Halloween is a demonic holiday chock full of sin and endangered by razor blades in trick or treat candy, right? Wrong. Nothing about the origins of Halloween can be called demonic, satanic, or anti-Christian. And the adulterated candy thing is an urban legend. Get the full story from the Buzzkill Institute.
A Buzzkill favorite! A Viking horned helmet would have been very impractical, and perhaps dangerous, in battle, Buzzkillers. A sword blow to the head might glance off a smooth helmet. But it would surely catch on a horn and send the helmet flying, leaving the Viking bareheaded and highly vulnerable to a death blow to the skull. There is only one depiction of a horned helmet in ancient Nordic art, and it was probably ceremonial. We get the image of Vikings in horned helmets from the 19th-century revival of interest in Nordic culture. Northern Europeans romanticized what they saw as the purest form of medieval culture, as a kind of counter-balance to the glories of the ancient Mediterranean cultures of Greece and Rome. There was a mini-mania for all things Norse in the 19th century. This was nowhere more highly expressed than in Richard Wagner’s operas. Wagner’s costume designer, Hans Thoma, is primarily responsible for the image we have today of horned-helmeted Vikings.
The Russian Revolution of 1917 was one of the most important events in the 20th century. Professor Nash joins us to untangle the extremely complicated history of Russian politics between 1905 and 1917. He tells us what happened and why. Why, for instance, were there so many revolutions (or "state coups") between the Russo-Japanese War of 1905 and the October Revolution of 1917? Why did World War I have such an accelerating effect on the pace of changes in Russia? Why were there so many competing political parties in Russia, and how did the Bolsheviks eventually become paramount? Listen and learn, Buzzkillers.
Professor Phil Nash joins us on our very first Man Crush Monday to tell us about the most important American Civil Rights leader that most people haven't heard of -- A. Philip Randolph, labor leader, and founder of the idea for a march on Washington. Randolph started his national career by organizing the first major African-American labor union, the Brotherhood of Sleeping Car Porters, in 1925. His pressured FDR to ban discrimination in defense industries in 1941, and Truman to end segregation in the armed forces in 1948. Perhaps most importantly, his plan for a March on Washington in 1941 set the precedent for the eventual 1963 March on Washington. Listen and learn, Buzzkillers.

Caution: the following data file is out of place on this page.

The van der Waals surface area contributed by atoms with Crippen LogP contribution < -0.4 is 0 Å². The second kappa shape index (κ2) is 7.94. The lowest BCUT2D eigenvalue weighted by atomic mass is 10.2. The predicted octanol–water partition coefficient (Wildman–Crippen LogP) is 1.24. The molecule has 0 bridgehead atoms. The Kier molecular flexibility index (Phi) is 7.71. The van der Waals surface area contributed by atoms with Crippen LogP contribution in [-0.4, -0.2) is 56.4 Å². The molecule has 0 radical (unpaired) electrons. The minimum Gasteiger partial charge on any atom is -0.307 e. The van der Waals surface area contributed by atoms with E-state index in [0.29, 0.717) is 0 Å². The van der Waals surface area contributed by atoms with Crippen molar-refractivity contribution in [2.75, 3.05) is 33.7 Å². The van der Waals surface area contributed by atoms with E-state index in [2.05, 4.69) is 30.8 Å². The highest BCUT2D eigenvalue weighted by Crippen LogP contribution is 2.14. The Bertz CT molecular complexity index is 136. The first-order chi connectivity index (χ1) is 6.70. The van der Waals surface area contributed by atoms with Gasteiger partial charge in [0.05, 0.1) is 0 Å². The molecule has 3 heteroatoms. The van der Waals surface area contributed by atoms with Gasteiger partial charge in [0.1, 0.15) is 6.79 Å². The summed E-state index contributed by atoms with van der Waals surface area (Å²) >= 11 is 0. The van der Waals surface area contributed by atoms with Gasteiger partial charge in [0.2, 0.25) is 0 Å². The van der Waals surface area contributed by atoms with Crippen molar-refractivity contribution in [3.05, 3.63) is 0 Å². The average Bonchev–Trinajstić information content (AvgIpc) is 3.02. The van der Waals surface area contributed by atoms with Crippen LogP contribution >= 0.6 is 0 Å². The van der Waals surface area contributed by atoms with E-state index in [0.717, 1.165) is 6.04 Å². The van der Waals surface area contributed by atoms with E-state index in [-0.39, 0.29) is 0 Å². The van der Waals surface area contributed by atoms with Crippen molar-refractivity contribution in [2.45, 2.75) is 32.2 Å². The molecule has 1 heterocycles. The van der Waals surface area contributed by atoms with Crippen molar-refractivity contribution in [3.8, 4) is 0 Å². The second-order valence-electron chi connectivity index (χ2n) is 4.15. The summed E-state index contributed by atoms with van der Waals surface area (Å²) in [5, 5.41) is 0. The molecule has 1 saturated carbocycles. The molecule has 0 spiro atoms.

Captain’s Quint’s story about the USS Indianapolis in the movie “Jaws” is only the beginning of a gut-wrenching piece of history, Buzzkillers. There’s a lot more to the Indianapolis sinking than most people know. Listen and learn from one of the Buzzkill favorites!
Professor Marie Hicks joins us to talk about gender and employment in the emerging field of computing in Britain, and all the historical myths that surround them. In 1944, Britain led the world in electronic computing. By 1974, the British computer industry was all but extinct. We examine why this happened in the tense post-war world, as Britain was losing its role as a global leader and innovator. Professor Hicks calls this a story of gendered technocracy, and it undercut Britain's flexibility in the technology age. Listen and learn, Buzzkillers!
Introducing the first ever Professor Buzzkill Flashback Friday! Every Friday we'll be re-releasing old favorites. This week we have episode #56 - the Scopes Trial! On April 24, 1925, a high school teacher named John Scopes taught a class in Dayton, Tennessee, using a state-mandated textbook that included a chapter explaining Darwin’s theory of evolution. In doing so, Scopes was in violation of Tennessee’s Butler Act, passed earlier in the year. He was arrested, tried, convicted, and fined $100. The verdict was later overturned on a technicality, but the case has gone down in history as an example of faith against science, ignorance against knowledge, and tradition against progress. But what really happened? Why was the Scopes Trial held? Find out, Buzzkillers!
General Curtis LeMay became one of the most important US military leaders during the Cold Wa. One of the most famous or well-known things about LeMay is that he reportedly said, in the mid-60s, that, in order to win the Vietnam war the US Air Force should, "bomb the North Vietnamese back into the Stone Age." Did LeMay say it? Or, more accurately, was he the first person to say it? And was he the first to present it as the distillation of a wartime policy idea? Oh, it's complicated, Buzzkillers. Find out in this episode!